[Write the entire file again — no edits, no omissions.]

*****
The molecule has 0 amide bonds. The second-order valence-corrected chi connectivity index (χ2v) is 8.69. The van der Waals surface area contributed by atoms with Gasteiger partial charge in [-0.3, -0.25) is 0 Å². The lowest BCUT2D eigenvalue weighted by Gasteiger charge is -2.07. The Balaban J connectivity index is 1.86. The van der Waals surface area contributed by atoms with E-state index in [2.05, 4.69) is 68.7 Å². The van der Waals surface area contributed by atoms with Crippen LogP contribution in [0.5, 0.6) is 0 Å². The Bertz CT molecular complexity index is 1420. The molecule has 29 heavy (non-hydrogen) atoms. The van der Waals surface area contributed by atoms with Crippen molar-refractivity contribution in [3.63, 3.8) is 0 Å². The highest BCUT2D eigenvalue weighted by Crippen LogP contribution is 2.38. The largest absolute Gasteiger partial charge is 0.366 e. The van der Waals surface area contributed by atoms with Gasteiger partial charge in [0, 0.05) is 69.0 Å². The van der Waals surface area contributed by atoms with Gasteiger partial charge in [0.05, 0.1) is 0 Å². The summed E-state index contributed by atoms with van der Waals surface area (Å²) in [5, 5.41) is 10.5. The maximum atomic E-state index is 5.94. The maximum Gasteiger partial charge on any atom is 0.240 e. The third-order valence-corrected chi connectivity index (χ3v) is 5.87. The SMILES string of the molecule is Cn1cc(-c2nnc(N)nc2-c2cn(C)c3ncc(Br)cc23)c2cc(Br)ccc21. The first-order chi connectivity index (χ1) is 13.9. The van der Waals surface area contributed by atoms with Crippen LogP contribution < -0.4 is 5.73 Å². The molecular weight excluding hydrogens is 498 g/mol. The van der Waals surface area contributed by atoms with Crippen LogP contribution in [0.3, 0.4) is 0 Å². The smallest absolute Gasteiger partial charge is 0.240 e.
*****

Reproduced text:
The molecule has 0 amide bonds. The second-order valence-corrected chi connectivity index (χ2v) is 8.69. The van der Waals surface area contributed by atoms with Gasteiger partial charge in [-0.3, -0.25) is 0 Å². The lowest BCUT2D eigenvalue weighted by Gasteiger charge is -2.07. The Balaban J connectivity index is 1.86. The van der Waals surface area contributed by atoms with E-state index in [2.05, 4.69) is 68.7 Å². The van der Waals surface area contributed by atoms with Crippen LogP contribution in [0.5, 0.6) is 0 Å². The Bertz CT molecular complexity index is 1420. The molecule has 29 heavy (non-hydrogen) atoms. The van der Waals surface area contributed by atoms with Crippen molar-refractivity contribution in [3.63, 3.8) is 0 Å². The highest BCUT2D eigenvalue weighted by Crippen LogP contribution is 2.38. The largest absolute Gasteiger partial charge is 0.366 e. The van der Waals surface area contributed by atoms with Gasteiger partial charge in [0, 0.05) is 69.0 Å². The van der Waals surface area contributed by atoms with Gasteiger partial charge in [0.05, 0.1) is 0 Å². The summed E-state index contributed by atoms with van der Waals surface area (Å²) in [5, 5.41) is 10.5. The maximum atomic E-state index is 5.94. The maximum Gasteiger partial charge on any atom is 0.240 e. The third-order valence-corrected chi connectivity index (χ3v) is 5.87. The SMILES string of the molecule is Cn1cc(-c2nnc(N)nc2-c2cn(C)c3ncc(Br)cc23)c2cc(Br)ccc21. The first-order chi connectivity index (χ1) is 13.9. The van der Waals surface area contributed by atoms with Crippen LogP contribution < -0.4 is 5.73 Å². The molecular weight excluding hydrogens is 498 g/mol. The van der Waals surface area contributed by atoms with Crippen LogP contribution in [0.3, 0.4) is 0 Å². The smallest absolute Gasteiger partial charge is 0.240 e.